How to Interview, Hire & Bring New Employees on Board
From SM, May '94, pp. 7-8


  • To get accurate information during job interviews to help you hire the best and avoid the rest.
  • To fairly evaluate information obtained during job interviews.
  • To set the stage for a successful career with the company by orienting the new hire to the job, department, objectives, and co-workers.


  • Conduct a job analysis to determine the qualifications needed for the position:
  • Education
  • Previous job experience
  • Technical skills
  • Personality
  • Leadership potential

Note: Qualifications should reflect the job -- not the person who holds it. When doing the analysis, do not base your conclusions on the interests and personality of the last person who held the job, or even on the qualifications you sought last time you interviewed applicants for this position. Job needs change.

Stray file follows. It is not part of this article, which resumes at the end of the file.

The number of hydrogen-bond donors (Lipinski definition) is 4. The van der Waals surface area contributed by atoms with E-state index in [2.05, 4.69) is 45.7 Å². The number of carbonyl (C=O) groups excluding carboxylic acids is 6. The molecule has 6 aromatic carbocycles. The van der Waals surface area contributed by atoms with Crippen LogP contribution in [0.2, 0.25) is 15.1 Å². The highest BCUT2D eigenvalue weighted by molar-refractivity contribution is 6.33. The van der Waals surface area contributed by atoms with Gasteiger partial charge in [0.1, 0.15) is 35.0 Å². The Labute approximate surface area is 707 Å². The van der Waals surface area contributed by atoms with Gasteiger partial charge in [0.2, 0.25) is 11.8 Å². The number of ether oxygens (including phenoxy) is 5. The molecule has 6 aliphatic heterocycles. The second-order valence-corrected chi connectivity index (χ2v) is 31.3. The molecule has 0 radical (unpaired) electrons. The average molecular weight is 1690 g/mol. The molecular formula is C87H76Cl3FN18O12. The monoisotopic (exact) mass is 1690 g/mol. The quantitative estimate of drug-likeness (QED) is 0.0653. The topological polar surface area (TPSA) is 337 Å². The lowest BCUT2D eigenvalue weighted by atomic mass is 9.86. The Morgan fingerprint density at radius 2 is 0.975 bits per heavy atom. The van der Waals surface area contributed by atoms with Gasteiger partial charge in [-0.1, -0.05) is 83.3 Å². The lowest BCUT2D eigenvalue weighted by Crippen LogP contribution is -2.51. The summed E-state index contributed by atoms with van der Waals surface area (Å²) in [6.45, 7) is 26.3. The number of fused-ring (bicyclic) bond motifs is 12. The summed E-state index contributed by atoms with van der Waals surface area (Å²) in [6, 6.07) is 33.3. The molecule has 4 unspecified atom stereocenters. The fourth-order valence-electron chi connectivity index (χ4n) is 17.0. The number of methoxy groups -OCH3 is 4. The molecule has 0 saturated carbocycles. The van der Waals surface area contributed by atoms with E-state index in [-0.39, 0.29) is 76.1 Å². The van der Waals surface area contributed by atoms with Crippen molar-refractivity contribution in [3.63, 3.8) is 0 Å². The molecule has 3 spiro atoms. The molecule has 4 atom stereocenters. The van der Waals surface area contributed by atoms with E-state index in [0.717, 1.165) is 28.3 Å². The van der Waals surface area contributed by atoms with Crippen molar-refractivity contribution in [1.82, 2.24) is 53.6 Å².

• Look for red flags when reading resumes, like unexplained gaps on employment history, use of the word "attended" instead of "graduated" when listing education, and lack of detail about past jobs.
  • Develop a list of open-ended questions that you can ask all applicants in order to make comparisons of applicants easier. Sample questions include:
    • How would you describe your work experience at your present job?
    • What are your responsibilities at your current job?
    • What do you like most about your current job?
    • What do you like least?
    • What skills have you developed in your current job?
    • What skills do you hope to develop in this job?
    • What are some job accomplishments you are proud of?
    • What are your short- and long-term career goals?
    • What factors are most important to you when you evaluate a new job?

Note: Avoid prejudicial or potentially prejudicial questions -- anything dealing with race, religion, nationality, sex, age, marital status, or disabilities.


Here are some general guidelines to ensure a smooth interview process:

  • Review the resume briefly before the applicant's arrival.